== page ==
I know it’s been a rough ride, Mel, from that first escalator descent to lobby of the Trump Tower Mall, where The Donald declared himself a candidate for the Presidency.  That’s why you’ve insisted that you and Donny are just plain folks, never mind that 125-room residence in Florida or the triplex apartment on Fifth Avenue in Manhattan. You keep telling us you’re just a regular gal, content to be a full-time mother to The Bar(r)on.

Yes, there are some women who complain that they’d like to follow in your Laboutin footsteps and be stay-at-home-moms, but they can’t afford not to work. They shouldn’t worry, right? I know that you and Donny feel their pain. You’re going to fix that situation straightaway with a really big plan, a super plan. Any day now, a huge plan is going to be announced. Laboutins for everyone, that’s for sure.

On the other hand, maybe Melania doesn’t need our compassion. As she told Anderson Cooper last month on CNN, she’s tough. She doesn’t care that people might compare her to the outgoing First Lady, who did things like graduate from Harvard Law School and then juggle a full-time career with full-time parenting, without a single pair of Laboutins to her name. Melania is just fine with her unfinished university degree and her work as a catalog model, and her desire to stop cyberbullying.

In fact, the cyberbullying and the pussy-bow makes me wonder if this FLOTUS reluctantus doesn’t have a sneaky little sense of humor, a Chanel-scented sense of irony: both bow and bullying highlight some egregious mistakes made by The Donald.

Good luck, Melania. FLOTUS is a tough job, and frequently a thankless one. Look at it this way: no matter how bad it gets, you can plan on returning to your Manhattan penthouse in about four years.

 

photo credit

 

 

 

 

Continue Reading · on November 18, 2016 in Feminism, Gender, Politics

The Color Purple

I read Alice Walker’s novel The Color Purple when I was about fourteen, probably too young to understand its full complexity. All I understood was that the world conspired against Celie–and at fourteen, that’s sort of how the world felt to me, too.

With each re-reading of the novel, I saw more: the way that the form–an epistolary novel–drew on centuries of (white, European) literary tradition and challenged it at the same time; the fact that love between women challenged (and eventually dismantled) structures of male power; the joy and power that comes from finding work that matters, whether that work is singing jazz or making pants that fit women.

I’ve taught this novel a few times, and I love listening to students talk about what they discover in the novel, which still resonates, even now, more than thirty years after it was first published.

I was reminded about the novel’s power today, when I watched Jennifer Hudson and the cast of “The Color Purple” pay tribute to Prince, whose album “Purple Rain” came out two years after Walker’s novel.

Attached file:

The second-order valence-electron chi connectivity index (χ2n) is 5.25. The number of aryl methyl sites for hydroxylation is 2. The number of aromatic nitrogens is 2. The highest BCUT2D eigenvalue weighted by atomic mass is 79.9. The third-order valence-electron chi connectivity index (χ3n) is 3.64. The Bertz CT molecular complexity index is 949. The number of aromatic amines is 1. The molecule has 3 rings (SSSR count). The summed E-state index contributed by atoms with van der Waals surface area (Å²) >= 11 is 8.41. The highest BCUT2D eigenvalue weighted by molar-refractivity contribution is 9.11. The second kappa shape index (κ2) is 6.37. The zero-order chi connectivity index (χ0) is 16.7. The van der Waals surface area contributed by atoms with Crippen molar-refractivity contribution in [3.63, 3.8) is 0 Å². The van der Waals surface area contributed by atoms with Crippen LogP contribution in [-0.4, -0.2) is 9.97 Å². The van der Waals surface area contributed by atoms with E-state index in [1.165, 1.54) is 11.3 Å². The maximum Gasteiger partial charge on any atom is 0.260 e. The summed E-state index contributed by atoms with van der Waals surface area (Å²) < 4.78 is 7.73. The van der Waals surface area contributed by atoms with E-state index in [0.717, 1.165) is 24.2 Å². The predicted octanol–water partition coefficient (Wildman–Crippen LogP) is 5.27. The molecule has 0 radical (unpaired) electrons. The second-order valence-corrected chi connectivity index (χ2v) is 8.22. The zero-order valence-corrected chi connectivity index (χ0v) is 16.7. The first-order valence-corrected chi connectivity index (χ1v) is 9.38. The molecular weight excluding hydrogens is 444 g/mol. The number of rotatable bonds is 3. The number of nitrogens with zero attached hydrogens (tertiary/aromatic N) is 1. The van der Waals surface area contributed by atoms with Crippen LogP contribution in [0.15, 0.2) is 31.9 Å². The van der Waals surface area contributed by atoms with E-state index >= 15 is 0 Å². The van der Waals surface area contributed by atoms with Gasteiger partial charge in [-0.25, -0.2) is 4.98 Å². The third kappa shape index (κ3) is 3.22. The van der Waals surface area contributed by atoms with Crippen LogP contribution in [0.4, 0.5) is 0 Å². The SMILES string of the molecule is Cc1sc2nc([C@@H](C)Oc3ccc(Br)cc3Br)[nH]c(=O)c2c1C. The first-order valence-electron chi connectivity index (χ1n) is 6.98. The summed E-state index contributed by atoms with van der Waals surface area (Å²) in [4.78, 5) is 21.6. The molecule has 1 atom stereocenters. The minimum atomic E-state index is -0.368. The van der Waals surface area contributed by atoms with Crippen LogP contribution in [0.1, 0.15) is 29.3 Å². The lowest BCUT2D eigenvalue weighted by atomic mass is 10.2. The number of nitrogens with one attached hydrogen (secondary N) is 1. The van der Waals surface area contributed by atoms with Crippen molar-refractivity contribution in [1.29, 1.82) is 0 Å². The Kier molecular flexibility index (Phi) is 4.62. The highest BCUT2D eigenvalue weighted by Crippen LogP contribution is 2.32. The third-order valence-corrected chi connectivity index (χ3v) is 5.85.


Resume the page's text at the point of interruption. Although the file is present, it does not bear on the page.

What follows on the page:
I’m not alone–I’m one of millions, I suppose–when I say that Prince’s songs were the soundtrack of my youth. At the time, of course, I thought I was very, very adult, singing along to “I Would Die 4U,” or “Raspberry Beret…”  There was childlike joy in the music–the sheer ecstatic pleasure of making something–married to the very adult pleasures of the flesh.

His music floated out of dorm rooms and dance parties when I was at college in the early 1980s. College, for me, was a small women’s college outside of Boston, where The Color Purple was on lots of reading lists: all that female empowerment! On the weekends, the school held “mixers” — ghastly dances that drew men from surrounding colleges. Sometimes men from specific schools would be invited, sometimes men just showed up, but all of the men (okay, most) seemed certain that as inhabitants of a female-only world, we must be starving–nay, near unto death–for the lack of male company.  The standard conversation at a mixer often went something like “hey, how are you, my name is Jeff/Pete/Charlie/Biff…” and then after a few pleasantries, the question: “Is your roommate home?”  And that meant: would you please take me to your dorm room and let me see your little red love machine?

Much to the chagrin of Biff, Charlie, and Pete, we were frequently quite fine, thanks, without the pleasure of their company. Which is not to say that sometimes we didn’t make like darling Nikki and get ourselves a lil’bit of fun, but just as frequently–and often jump-started by Prince–my friends and I would dance towards each other, ignoring Biff’s entreaties. We danced, god did we dance; the boys couldn’t keep up and we didn’t want them to. Prince gave us permission to dance without worrying about what we looked like or who was watching; he gave us permission to move for the sweet pleasure of moving.

I haven’t remembered those dances in a long time. It took Prince’s death to remind me of the freedom we felt as we danced; the music made me feel like I could do anything.

Somewhere in The Color Purple, Celie writes “Everything want to be loved. Us sing and dance and holler, just trying to be loved.” Maybe that’s what Prince wanted to do in his music–be loved–but maybe, and more likely, I think he wanted us to remember to love each other–whenever, whomever, and however we wanted, in whatever fleshly and passionate fashion we could find.

Celie also tells us “I think it pisses God off if you walk by the color purple in a field somewhere and don’t notice it.”  We couldn’t not notice Prince–not just his purple, of course, but the marvel of the creativity that streamed out of him, an amazing gift that I, at least, thought might never end.

Goodnight, sweet Prince. Nothing compares 2U.

 



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Continue Reading · on April 22, 2016 in aging, Feminism, pop culture, sex